What’s your favorite use for peppermint? Leave a comment and let us know your thoughts!

What’s your favorite use for peppermint? Leave a comment and let us know your thoughts!

References (17)
  1. Keskin D, Toroglu S. "Studies on antimicrobial activities of solvent extracts of different spices." J Environ Biol. 2011 Mar;32(2):251-6.
  2. Veal L. "The potential effectiveness of essential oils as a treatment for headlice, Pediculus humanus capitis." Complement Ther Nurs Midwifery. 1996 Aug;2(4):97-101.
  3. Zaker M, Mosallanejad H. "Antifungal activity of some plant extracts on Alternaria alternata, the causal agent of alternaria leaf spot of potato." Pak J Biol Sci. 2010 Nov 1;13(21):1023-9.
  4. De Almeida MA, Domingues LF, Almeida GN, Simas MM, Botura MB, Da Cruz AC, Da Silva AV, Menezes TP, Batatinha MJ. "[Effects of aqueous extracts of Mentha piperita L. and Chenopodium ambrosioides L. leaves in infective larvae cultures of gastrointestinal nematodes of goats]. Rev Bras Parasitol Vet. 2007 Jan-Mar;16(1):57-9. Portuguese.
  5. "Herbal remedies for dyspepsia: peppermint seems effective." Prescrire Int. 2008;17(95):121-3.
  6. Cappello G, Spezzaferro M, Grossi L, Manzoli L, Marzio L. "Peppermint oil (Mintoil) in the treatment of irritable bowel syndrome: a prospective double blind placebo-controlled randomized trial." Dig Liver Dis. 2007;39(6):530-6.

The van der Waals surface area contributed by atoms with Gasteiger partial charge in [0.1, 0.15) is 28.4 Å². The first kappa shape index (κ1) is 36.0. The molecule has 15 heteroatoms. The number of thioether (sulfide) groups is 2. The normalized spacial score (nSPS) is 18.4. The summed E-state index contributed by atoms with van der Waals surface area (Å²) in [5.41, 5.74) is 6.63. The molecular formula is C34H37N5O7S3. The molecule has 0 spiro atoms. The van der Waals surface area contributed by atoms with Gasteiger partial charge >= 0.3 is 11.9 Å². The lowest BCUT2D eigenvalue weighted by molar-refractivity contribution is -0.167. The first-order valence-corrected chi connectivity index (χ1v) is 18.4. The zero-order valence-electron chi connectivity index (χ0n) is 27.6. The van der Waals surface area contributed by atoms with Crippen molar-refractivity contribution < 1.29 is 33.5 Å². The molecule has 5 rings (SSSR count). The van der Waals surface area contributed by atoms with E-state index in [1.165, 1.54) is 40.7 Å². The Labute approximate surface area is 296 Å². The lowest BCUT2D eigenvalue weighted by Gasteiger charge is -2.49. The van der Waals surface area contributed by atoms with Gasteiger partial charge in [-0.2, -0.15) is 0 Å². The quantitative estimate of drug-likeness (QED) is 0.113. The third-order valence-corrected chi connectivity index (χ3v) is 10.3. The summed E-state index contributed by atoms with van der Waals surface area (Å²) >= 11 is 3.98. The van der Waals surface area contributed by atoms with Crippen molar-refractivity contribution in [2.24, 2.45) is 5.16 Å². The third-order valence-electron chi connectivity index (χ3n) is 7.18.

7. Shkurupiĭ VA, Kazarinova NV, Ogirenko AP, Nikonov SD, Tkachev AV, Tkachenko KG. "Efficiency of the use of peppermint (Mentha piperita L) essential oil inhalations in the combined multi-drug therapy for pulmonary tuberculosis." 8 Probl Tuberk. 2002;(4):36-9.
  8. Meamarbashi A, Rajabi A. "The effects of peppermint on exercise performance." Journal of the International Society of Sports Nutrition. 2013;10:15. doi:10.1186/1550-2783-10-15.
  9. Aspalli S, Shetty VS, Devarathnamma MV, Nagappa G, Archana D, Parab P. "Evaluation of the antiplaque and antigingivitis effect of herbal mouthwash in treatment of plaque induced gingivitis: A randomized clinical trial." J Indian 11 Soc Periodontol. 2014;18(1):48-52.
  10. Thosar N, Basak S, Bahadure RN, Rajurkar M. "Antimicrobial efficacy of five essential oils against oral pathogens: An in vitro study." Eur J Dent. 2013;7(Suppl 1):S71-7.